Wednesday, December 29, 2021
Escalating Jailhouse Immigration Enforcement: A Report on Detainers Issued by ICE Against Persons held by Local Law Enforcement Agencies in Georgia, North Carolina, and South Carolina from 2016-2018
Earlier this year, Priya Sreenivasan and Azadeh Shahshahani of Project South, together with Jason A. Cade of the University of Georgia School of Law issued a new report, titled "Escalating Jailhouse Immigration Enforcement: A Report on Detainers Issued by ICE Against Persons held by Local Law Enforcement Agencies in Georgia, North Carolina, and South Carolina from 2016-2018." Numerous Georgia Law students also contributed to researching and writing the report while participating in the Community Health Law Partnership clinic at the University of Georgia School of Law.
The report analyzes data data from two Freedom of Information Act requests submitted by Project South and the University of Georgia School of Law’s Community HeLP Clinic.
Here are some of the report's findings, as highlighted in the Executive Summary:
This report analyzes the 35,916 ICE detainers that were issued between Fiscal years 2016 and 2018 in Georgia, North Carolina, and South Carolina, as well as the state bills and local policies that foster cooperation between ICE and local law enforcement in these states. Between FY 2016 and FY 2018, the number of detainers issued by ICE doubled in North Carolina, nearly tripled in South Carolina, and nearly quadrupled in Georgia. At least half of these detainers (18,099) resulted in people being jailed in immigration detention facilities and the majority of detainers were issued to persons originating from Latin American countries. Almost 93% of ICE detainers were issued to local law enforcement agencies such as county jails, detention centers, or sheriff's departments, at a total cost of millions of dollars per year.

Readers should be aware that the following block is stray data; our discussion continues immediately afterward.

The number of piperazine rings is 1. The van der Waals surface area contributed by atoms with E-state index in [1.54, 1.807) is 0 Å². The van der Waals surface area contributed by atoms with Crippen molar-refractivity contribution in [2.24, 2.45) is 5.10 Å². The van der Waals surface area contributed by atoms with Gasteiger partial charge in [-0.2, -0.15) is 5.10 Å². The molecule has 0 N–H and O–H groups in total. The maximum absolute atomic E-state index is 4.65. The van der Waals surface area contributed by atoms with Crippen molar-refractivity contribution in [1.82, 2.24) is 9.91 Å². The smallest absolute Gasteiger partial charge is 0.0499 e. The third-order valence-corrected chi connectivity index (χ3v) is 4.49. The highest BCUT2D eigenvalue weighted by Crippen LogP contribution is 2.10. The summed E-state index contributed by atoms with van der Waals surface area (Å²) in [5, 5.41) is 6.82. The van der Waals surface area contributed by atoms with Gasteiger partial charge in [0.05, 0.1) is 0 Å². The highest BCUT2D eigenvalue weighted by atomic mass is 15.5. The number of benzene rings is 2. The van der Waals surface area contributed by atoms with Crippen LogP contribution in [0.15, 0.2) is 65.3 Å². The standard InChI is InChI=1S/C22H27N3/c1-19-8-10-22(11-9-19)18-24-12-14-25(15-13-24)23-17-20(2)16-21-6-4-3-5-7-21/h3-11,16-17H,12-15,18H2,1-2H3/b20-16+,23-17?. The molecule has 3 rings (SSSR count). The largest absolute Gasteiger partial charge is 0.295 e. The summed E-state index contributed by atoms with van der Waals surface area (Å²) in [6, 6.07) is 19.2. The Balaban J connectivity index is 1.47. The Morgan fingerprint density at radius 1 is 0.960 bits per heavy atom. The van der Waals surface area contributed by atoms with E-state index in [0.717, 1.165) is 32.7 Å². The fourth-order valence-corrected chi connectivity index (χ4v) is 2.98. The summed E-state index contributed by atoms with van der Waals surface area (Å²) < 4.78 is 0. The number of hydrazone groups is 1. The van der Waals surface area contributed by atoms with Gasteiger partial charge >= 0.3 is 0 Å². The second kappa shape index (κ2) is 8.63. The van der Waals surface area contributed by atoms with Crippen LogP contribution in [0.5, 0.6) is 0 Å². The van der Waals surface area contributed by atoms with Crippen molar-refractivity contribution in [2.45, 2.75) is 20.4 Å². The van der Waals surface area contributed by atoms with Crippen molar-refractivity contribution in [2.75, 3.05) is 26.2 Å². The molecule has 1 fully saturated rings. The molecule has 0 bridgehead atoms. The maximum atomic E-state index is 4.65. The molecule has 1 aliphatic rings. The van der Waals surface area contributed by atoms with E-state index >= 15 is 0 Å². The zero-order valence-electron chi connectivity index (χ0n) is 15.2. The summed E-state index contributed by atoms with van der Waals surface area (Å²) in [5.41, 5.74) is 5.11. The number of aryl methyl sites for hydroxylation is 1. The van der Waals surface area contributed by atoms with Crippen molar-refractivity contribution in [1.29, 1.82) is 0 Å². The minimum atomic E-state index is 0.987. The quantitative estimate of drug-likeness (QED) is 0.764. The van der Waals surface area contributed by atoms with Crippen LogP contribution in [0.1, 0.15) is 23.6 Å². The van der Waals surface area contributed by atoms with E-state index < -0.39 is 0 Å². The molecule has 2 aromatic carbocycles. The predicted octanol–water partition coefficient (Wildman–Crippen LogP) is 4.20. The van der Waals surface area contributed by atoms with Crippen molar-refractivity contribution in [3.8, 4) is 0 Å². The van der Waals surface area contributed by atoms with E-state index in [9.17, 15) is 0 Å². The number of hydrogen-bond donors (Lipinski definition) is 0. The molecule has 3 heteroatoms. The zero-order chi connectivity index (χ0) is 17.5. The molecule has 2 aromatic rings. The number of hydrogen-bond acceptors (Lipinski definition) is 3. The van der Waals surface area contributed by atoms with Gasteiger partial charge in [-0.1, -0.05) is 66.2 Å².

Local law enforcement agencies routinely jailed immigrants on behalf of ICE even in the absence of formal agreements to collaborate in place. Only three of the top ten local law enforcement agencies with the highest rates of detainer requests across the three states had active 287(g) agreements during the time period of the report. On average, individuals with detainers were held in local jails for a significant period of time, ranging from two weeks to one month. Individuals who were eventually transferred to ICE detention centers were held in jail for longer periods of time, ranging from an average of 19 days to 43 days. The impact of these ICE detainers on local communities was severe. Thousands of immigrants were detained as a direct result of these collaborations. According to the government’s own data, at least 189 of those for whom ICE issued detainers turned out to be not legally subject to removal proceedings, due to U.S. citizenship or other lawful immigration status. Further, the data also show that at least three individuals died while incarcerated subject to a detainer during the time period of this study.
Human rights abuses in ICE detention centers are well documented, and investigative reports have increasingly revealed poor health conditions, abuse, and other problems within local jails. As the data in this report demonstrate, ICE’s collaboration with local law enforcement has also had a costly and detrimental impact on communities in these states. For these reasons, this report closes with specific recommendations, including calls to end local law enforcement agencies’ involvement in federal immigration enforcement and to eliminate immigrant detention.